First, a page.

Artwork Detail

Bayonets Menacing a Flower
American, 1898–1976
Painted sheet metal and wire
45 x 51 x 18 1/2 "
University purchase, McMillan Fund, 1946
WU 3770
© Calder Foundation, New York / Artists Rights Society (ARS), New York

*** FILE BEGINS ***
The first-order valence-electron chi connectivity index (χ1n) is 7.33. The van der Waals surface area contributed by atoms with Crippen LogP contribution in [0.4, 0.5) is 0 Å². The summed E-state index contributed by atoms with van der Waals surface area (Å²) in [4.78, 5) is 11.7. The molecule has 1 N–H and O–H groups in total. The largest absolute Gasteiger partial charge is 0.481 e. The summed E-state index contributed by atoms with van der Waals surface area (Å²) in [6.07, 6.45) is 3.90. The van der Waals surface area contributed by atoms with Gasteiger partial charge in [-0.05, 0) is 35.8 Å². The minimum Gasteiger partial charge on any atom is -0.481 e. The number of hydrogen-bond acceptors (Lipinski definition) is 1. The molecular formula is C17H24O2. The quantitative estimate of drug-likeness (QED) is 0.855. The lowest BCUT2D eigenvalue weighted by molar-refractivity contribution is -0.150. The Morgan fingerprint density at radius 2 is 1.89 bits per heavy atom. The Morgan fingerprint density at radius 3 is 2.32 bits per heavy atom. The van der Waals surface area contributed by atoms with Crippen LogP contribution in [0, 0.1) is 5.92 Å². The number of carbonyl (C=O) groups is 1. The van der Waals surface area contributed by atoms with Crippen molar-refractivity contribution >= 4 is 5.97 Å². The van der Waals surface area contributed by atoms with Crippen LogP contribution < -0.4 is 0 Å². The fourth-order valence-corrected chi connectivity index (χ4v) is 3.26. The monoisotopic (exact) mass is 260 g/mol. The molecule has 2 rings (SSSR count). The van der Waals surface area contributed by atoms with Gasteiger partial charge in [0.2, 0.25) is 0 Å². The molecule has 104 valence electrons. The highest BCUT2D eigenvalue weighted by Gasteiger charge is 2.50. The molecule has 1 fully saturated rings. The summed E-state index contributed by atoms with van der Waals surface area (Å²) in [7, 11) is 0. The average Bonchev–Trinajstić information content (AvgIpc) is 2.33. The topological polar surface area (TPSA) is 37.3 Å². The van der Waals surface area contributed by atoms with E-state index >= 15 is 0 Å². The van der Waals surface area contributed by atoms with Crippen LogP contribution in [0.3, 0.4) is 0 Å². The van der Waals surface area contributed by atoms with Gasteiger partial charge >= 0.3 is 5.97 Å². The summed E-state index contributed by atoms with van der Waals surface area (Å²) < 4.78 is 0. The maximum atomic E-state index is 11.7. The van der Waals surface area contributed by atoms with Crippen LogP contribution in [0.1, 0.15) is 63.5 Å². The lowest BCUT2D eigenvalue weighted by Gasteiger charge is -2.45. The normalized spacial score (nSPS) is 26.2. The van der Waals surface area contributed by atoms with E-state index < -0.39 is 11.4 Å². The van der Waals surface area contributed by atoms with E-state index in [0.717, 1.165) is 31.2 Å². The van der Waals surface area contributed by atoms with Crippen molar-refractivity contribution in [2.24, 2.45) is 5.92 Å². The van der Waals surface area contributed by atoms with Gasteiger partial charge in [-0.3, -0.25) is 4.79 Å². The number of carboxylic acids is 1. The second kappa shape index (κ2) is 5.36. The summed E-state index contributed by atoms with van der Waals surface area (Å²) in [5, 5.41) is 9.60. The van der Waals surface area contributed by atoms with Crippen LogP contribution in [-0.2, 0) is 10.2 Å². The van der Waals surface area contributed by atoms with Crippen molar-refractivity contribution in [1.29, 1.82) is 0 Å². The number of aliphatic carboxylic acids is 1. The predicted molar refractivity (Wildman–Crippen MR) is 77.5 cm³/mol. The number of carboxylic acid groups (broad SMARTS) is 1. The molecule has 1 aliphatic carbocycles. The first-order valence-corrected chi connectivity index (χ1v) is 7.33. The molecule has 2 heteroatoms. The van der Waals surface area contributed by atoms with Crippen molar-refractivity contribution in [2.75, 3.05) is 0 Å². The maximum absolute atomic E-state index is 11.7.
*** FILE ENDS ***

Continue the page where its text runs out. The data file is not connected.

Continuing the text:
Alexander Calder is perhaps best known as the originator of the mobile, a type of suspended sculpture in which abstract forms are set in motion by currents of air. While his work is often perceived as playful and has traditionally been viewed in formalist terms devoid of political resonance, "Bayonets Menacing a Flower" presents an overt reference to historical events. Created at the end of World War II, this kinetic sculpture incorporates ominous forms of spiky black projections that loom over a cluster of delicate white petals hovering at the end a long wire. Such expressive formal opposition, coupled with the title, suggests Calder’s attempt to negotiate the destructive impact of the war and the inhumanity of the atomic bomb. [Exhibition label, 2016]